No Man In My Family Has Ever Dared Shave His Beard. Until Now.
I lived 26 years before I ever altered my religiously mandated facial hair. But I couldn’t stand the barrier it created between the modern world and me.
Illustration by George Mager
I handed the barber a twenty-dollar bill and asked him to trim my beard. I was 26 years old, and the hairs on my chin had never been touched by a blade. The barber, a middle-aged Chinese man with long wavy hair, strong hands, and a no-nonsense demeanor, took out a large electric razor and began hacking away as if he was clearing a path through a forest.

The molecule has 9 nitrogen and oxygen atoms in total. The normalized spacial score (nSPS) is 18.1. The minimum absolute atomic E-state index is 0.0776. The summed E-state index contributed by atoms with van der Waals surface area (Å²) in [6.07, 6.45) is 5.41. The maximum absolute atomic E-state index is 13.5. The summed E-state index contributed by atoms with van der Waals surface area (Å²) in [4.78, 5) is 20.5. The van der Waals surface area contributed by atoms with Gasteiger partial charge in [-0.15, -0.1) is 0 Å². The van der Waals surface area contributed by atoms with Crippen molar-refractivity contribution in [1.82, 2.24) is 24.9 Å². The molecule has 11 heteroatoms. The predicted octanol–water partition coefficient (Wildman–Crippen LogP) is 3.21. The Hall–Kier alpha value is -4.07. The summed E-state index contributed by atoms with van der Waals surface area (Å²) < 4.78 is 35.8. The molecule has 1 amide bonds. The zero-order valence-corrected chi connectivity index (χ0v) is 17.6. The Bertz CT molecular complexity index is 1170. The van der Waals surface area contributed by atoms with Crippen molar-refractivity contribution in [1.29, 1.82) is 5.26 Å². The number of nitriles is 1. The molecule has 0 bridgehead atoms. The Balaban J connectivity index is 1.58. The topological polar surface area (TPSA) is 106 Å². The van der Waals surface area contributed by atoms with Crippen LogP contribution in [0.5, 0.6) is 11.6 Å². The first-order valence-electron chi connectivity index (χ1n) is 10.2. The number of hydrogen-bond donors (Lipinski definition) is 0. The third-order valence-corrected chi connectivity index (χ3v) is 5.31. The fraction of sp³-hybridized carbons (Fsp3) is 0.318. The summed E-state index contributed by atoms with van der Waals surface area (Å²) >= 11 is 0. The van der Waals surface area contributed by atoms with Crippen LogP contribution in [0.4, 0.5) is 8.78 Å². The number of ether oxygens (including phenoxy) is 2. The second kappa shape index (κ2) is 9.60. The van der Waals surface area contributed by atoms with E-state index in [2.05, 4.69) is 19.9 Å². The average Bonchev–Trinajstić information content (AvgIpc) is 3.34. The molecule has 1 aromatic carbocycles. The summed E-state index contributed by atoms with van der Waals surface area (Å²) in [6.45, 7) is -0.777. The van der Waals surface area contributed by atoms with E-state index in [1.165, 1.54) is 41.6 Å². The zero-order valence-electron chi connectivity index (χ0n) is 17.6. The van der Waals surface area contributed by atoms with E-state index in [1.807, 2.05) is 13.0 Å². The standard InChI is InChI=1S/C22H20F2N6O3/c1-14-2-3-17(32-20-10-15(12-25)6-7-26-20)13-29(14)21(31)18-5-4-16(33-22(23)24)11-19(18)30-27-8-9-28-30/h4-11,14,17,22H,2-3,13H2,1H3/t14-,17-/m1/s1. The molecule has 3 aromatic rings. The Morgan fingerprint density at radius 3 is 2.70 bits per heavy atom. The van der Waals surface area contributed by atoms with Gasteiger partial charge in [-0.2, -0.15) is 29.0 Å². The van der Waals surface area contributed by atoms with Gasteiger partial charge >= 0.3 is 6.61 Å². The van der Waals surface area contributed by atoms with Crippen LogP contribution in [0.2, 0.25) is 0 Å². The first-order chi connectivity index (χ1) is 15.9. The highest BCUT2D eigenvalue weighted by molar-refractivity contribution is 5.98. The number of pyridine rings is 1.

Every motion of his hand felt like another stab to my heart. I wanted to lose the beard, but that didn’t make it less painful to let go of this part of my identity, my history, my tradition. To shave is considered a grave sin in the Hasidic Brooklyn community where I was raised. Every man I knew had a fully-grown beard.
Since my first day of college four years earlier, I had wanted to crawl out of my Hasidic enclave in Crown Heights and join the larger society. But my beard created barriers. The co-eds around me took me for the campus religious director and not the Knicks and Mets fan I was.
Day after day, the …
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